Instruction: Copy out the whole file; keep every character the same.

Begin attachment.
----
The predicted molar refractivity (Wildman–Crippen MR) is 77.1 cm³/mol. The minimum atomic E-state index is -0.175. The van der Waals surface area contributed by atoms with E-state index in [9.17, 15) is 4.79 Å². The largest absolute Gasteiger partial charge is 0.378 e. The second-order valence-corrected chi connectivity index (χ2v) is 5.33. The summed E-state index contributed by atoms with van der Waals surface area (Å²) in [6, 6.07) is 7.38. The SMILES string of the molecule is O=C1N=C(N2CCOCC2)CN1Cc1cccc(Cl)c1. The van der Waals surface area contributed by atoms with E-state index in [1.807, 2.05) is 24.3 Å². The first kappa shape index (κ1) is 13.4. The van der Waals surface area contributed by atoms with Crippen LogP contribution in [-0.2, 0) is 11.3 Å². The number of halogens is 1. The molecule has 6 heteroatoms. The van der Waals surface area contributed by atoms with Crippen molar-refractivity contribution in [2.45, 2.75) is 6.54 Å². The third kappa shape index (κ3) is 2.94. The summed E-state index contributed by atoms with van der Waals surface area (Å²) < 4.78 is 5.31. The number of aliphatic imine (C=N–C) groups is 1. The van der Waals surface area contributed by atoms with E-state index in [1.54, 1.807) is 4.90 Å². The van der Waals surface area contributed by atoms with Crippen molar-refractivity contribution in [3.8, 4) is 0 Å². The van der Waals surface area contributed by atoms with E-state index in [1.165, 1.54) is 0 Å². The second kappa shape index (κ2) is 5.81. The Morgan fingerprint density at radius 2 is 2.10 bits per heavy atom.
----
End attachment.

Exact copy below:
The predicted molar refractivity (Wildman–Crippen MR) is 77.1 cm³/mol. The minimum atomic E-state index is -0.175. The van der Waals surface area contributed by atoms with E-state index in [9.17, 15) is 4.79 Å². The largest absolute Gasteiger partial charge is 0.378 e. The second-order valence-corrected chi connectivity index (χ2v) is 5.33. The summed E-state index contributed by atoms with van der Waals surface area (Å²) in [6, 6.07) is 7.38. The SMILES string of the molecule is O=C1N=C(N2CCOCC2)CN1Cc1cccc(Cl)c1. The van der Waals surface area contributed by atoms with E-state index in [1.807, 2.05) is 24.3 Å². The first kappa shape index (κ1) is 13.4. The van der Waals surface area contributed by atoms with Crippen LogP contribution in [-0.2, 0) is 11.3 Å². The number of halogens is 1. The molecule has 6 heteroatoms. The van der Waals surface area contributed by atoms with Crippen molar-refractivity contribution in [2.45, 2.75) is 6.54 Å². The third kappa shape index (κ3) is 2.94. The summed E-state index contributed by atoms with van der Waals surface area (Å²) < 4.78 is 5.31. The number of aliphatic imine (C=N–C) groups is 1. The van der Waals surface area contributed by atoms with E-state index in [1.54, 1.807) is 4.90 Å². The van der Waals surface area contributed by atoms with Crippen molar-refractivity contribution in [3.8, 4) is 0 Å². The van der Waals surface area contributed by atoms with E-state index in [1.165, 1.54) is 0 Å². The second kappa shape index (κ2) is 5.81. The Morgan fingerprint density at radius 2 is 2.10 bits per heavy atom.